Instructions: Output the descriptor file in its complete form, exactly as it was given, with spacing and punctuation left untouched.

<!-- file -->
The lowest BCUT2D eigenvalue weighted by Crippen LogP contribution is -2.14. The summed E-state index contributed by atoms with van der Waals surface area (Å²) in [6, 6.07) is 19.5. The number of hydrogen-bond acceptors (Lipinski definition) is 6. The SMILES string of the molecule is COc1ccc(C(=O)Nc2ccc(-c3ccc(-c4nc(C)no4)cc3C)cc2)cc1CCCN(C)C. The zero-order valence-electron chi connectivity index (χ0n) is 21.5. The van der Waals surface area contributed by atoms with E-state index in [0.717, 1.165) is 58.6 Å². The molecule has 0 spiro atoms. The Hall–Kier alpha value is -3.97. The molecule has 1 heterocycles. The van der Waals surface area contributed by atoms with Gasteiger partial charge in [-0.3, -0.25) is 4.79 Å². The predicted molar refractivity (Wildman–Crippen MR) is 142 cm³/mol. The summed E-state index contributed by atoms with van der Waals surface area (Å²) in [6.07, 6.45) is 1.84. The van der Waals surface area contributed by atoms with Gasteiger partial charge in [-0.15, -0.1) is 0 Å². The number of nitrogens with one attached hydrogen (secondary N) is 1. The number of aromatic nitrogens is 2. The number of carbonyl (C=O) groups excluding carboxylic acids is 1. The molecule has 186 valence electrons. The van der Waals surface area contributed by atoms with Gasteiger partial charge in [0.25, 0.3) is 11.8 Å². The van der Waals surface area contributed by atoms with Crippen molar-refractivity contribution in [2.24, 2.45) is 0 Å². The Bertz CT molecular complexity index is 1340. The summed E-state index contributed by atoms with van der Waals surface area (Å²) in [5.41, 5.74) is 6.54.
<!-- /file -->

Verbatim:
The lowest BCUT2D eigenvalue weighted by Crippen LogP contribution is -2.14. The summed E-state index contributed by atoms with van der Waals surface area (Å²) in [6, 6.07) is 19.5. The number of hydrogen-bond acceptors (Lipinski definition) is 6. The SMILES string of the molecule is COc1ccc(C(=O)Nc2ccc(-c3ccc(-c4nc(C)no4)cc3C)cc2)cc1CCCN(C)C. The zero-order valence-electron chi connectivity index (χ0n) is 21.5. The van der Waals surface area contributed by atoms with E-state index in [0.717, 1.165) is 58.6 Å². The molecule has 0 spiro atoms. The Hall–Kier alpha value is -3.97. The molecule has 1 heterocycles. The van der Waals surface area contributed by atoms with Gasteiger partial charge in [-0.3, -0.25) is 4.79 Å². The predicted molar refractivity (Wildman–Crippen MR) is 142 cm³/mol. The summed E-state index contributed by atoms with van der Waals surface area (Å²) in [6.07, 6.45) is 1.84. The van der Waals surface area contributed by atoms with Gasteiger partial charge in [-0.15, -0.1) is 0 Å². The number of nitrogens with one attached hydrogen (secondary N) is 1. The number of aromatic nitrogens is 2. The number of carbonyl (C=O) groups excluding carboxylic acids is 1. The molecule has 186 valence electrons. The van der Waals surface area contributed by atoms with Gasteiger partial charge in [0.25, 0.3) is 11.8 Å². The van der Waals surface area contributed by atoms with Crippen molar-refractivity contribution in [2.24, 2.45) is 0 Å². The Bertz CT molecular complexity index is 1340. The summed E-state index contributed by atoms with van der Waals surface area (Å²) in [5.41, 5.74) is 6.54.